In June 2019, we welcomed Amy O’Donnell into the role as Clinical Nurse Specialist for lung cancer.
This brand-new role, funded through philanthropy, enables us to provide an exceptional level of specialised care for people with lung cancer.
Amy came to Chris O’Brien Lifehouse when the doors opened in 2013, as a highly-experienced day therapy nurse. She worked as a nurse educator in day therapy, while completing a secondment in clinical trials. Amy has also spent time working in ICU, the wards and the gynae-oncology clinic.
Amy brings to her new role not only a wealth of experience, but a special connection with those affected by lung cancer— her father passed away from the disease two years ago.
“While every cancer experience is different, having a personal, lived experience helps with the understanding of the situation these people and their loved ones are facing,” she said. “Treatment can be very complex, and there’s a huge stigma to battle—it’s so closely associated with smoking. Many of my patients have either never smoked, or quit many years ago. It’s very tough as it is often the first thing that comes to mind when people speak about lung cancer.”
As a specialist nurse, Amy is passionate about providing emotional support to her patients, coordinating their treatment plans, and helping them to navigate the often complex and overwhelming treatment pathways.
“When I picture a patient coming through the door, I see them entering a maze,” said Amy. “There’s so much going on—there isn’t just chemotherapy and surgery, there’s now also immunotherapy and oral tablets for specific mutations. It is complex, as often patients will have other health issues which can affect their treatment. My objective is to make their lives as easy as possible at a time that is often the hardest to deal with in life.”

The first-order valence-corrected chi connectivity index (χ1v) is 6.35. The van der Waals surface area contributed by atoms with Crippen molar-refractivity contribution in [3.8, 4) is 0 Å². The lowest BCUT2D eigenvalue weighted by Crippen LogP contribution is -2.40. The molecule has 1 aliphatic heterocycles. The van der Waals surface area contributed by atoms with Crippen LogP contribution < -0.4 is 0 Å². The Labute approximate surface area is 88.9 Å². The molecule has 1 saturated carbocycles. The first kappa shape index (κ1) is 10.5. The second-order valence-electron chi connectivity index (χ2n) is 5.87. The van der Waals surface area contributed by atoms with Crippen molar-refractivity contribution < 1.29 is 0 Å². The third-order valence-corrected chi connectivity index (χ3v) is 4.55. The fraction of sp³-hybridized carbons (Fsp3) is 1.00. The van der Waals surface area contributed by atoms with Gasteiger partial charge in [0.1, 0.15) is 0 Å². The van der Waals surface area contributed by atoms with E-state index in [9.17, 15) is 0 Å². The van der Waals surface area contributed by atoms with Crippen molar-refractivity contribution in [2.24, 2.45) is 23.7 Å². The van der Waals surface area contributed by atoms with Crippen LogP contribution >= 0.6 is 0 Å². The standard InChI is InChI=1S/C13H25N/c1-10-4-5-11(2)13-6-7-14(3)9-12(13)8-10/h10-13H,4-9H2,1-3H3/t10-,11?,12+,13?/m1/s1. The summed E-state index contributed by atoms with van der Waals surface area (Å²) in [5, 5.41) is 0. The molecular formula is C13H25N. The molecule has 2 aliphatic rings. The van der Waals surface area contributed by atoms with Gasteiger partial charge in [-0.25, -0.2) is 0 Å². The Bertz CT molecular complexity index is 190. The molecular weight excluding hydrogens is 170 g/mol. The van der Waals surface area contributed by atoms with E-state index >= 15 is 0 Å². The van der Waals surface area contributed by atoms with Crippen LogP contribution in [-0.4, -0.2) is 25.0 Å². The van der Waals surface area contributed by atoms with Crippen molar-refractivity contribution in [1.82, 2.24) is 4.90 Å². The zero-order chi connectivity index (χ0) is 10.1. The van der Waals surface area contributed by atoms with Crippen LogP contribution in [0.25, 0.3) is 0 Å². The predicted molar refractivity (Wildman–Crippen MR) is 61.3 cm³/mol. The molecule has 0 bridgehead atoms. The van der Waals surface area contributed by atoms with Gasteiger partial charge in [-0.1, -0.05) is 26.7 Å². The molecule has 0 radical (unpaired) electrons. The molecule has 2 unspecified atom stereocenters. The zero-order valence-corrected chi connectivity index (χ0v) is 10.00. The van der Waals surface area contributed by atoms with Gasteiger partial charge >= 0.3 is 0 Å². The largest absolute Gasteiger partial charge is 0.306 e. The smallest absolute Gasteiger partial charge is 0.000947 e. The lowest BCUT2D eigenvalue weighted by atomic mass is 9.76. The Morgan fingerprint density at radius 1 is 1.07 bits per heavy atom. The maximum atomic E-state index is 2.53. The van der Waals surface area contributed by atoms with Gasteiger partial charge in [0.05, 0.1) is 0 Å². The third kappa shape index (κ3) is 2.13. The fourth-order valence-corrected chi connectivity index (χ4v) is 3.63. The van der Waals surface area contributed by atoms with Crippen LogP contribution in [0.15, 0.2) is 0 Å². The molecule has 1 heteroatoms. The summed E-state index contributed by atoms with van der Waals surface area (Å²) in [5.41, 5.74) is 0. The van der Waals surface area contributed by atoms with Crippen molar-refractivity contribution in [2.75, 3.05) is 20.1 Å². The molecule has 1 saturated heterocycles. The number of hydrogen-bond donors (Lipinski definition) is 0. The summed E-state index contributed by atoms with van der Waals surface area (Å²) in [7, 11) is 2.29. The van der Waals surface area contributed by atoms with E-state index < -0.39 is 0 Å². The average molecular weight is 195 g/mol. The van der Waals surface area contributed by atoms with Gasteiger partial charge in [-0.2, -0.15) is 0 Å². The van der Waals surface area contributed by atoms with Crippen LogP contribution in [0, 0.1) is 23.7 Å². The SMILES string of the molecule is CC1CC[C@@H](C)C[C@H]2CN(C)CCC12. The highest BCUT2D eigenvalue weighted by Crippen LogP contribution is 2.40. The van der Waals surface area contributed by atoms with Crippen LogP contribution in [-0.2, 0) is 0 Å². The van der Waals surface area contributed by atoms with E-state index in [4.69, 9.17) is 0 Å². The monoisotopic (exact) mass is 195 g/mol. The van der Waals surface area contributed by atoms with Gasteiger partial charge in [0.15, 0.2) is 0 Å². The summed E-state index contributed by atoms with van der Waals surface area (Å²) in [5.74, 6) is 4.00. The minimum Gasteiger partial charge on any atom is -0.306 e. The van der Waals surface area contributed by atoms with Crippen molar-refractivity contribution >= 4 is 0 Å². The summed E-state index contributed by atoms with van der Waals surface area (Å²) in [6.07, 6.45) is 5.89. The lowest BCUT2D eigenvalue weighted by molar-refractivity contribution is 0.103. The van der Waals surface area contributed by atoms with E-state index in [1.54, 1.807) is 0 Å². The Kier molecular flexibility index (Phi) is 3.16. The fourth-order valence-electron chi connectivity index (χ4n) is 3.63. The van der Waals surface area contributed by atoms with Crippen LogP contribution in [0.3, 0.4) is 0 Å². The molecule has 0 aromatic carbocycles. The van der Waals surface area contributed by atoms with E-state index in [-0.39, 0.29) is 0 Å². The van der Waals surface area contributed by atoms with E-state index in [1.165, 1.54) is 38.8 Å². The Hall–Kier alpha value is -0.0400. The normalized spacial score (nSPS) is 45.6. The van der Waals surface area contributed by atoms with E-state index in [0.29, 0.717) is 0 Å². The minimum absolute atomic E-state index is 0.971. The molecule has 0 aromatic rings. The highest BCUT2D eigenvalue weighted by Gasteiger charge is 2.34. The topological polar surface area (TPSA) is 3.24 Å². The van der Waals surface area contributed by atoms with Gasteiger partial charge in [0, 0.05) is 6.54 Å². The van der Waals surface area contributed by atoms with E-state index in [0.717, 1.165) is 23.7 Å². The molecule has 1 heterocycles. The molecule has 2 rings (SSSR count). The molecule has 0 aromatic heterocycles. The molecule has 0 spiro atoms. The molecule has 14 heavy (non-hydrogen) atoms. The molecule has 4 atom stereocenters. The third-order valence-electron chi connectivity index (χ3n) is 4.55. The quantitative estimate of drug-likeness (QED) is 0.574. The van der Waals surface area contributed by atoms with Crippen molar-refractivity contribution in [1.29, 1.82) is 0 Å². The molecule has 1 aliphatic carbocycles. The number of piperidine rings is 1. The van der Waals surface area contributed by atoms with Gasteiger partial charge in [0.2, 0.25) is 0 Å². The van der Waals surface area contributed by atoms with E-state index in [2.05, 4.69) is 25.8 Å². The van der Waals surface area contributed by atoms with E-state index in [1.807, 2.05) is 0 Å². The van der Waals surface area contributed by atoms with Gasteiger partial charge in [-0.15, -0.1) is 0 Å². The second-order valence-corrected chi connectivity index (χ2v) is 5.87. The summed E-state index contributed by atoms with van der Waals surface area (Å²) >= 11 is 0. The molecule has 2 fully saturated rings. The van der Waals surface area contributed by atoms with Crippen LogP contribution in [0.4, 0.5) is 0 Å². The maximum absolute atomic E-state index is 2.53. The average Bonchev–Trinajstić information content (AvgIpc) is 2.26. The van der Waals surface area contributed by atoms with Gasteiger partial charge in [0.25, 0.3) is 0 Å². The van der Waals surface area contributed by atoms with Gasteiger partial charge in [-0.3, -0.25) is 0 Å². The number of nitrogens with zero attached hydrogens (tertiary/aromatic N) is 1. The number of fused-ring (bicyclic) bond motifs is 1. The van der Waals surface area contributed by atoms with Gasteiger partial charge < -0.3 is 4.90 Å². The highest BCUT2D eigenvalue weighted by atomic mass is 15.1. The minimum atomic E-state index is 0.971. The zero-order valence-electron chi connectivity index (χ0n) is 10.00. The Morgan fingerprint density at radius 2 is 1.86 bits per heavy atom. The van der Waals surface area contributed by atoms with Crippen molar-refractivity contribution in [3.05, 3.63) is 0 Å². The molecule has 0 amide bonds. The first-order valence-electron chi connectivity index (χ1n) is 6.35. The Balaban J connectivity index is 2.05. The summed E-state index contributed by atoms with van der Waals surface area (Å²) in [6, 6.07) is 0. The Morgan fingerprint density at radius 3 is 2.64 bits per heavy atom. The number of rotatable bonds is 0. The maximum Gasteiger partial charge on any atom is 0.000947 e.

In this specialised care role, communication is key, and Amy spends as much time as possible with her patients and their families and carers. During clinic days, she sits with them during appointments to provide additional support, information or reassurance. On non-clinic days, she visits patients in the ward and follows up on patient questions, concerns or requests for advice she receives throughout the week.
Right now, she’s even assisting a patient with a visa application for her partner to come to Australia from overseas to be with her.
“I know very little about visas and immigration. But the point is, they know who to come to for support—even if I don’t have all the answers. People just want to be heard and listened to, and know they’ve got a voice in the system, someone who’s looking out for them.”
In the matter of weeks Amy has been in the role, patients have already been significantly impacted by her specialised care and support.
“Recently I spoke to a woman who had started treatment for lung cancer, after previously having lymphoma,” says Amy. “She didn’t know we had a specialist nurse for lung cancer, so I went down to meet her. She said, ‘I’m just so happy you exist!’ And I hadn’t even done anything for her yet. Because of her history with lymphoma, she knows how complex the treatment will be, and the value of a specialist nurse. It’s such a privilege to be providing that level of reassurance and care to people.”
Despite her responsibilities as a busy mum-of-two, Amy is excited to continue her studies to become a Nurse Practitioner for lung cancer, an opportunity that has also been enabled by our donors.
“With that qualification, I imagine I would be given more responsibilities and be able to do things like order x-rays and scans, prescribe drugs, perform full assessments and decide on treatment plans for patients. It would allow me to support people with lung cancer in an even greater capacity in conjunction with their treatment plan. At this stage, to be honest, I imagine it would be quite daunting— but also extremely satisfying.”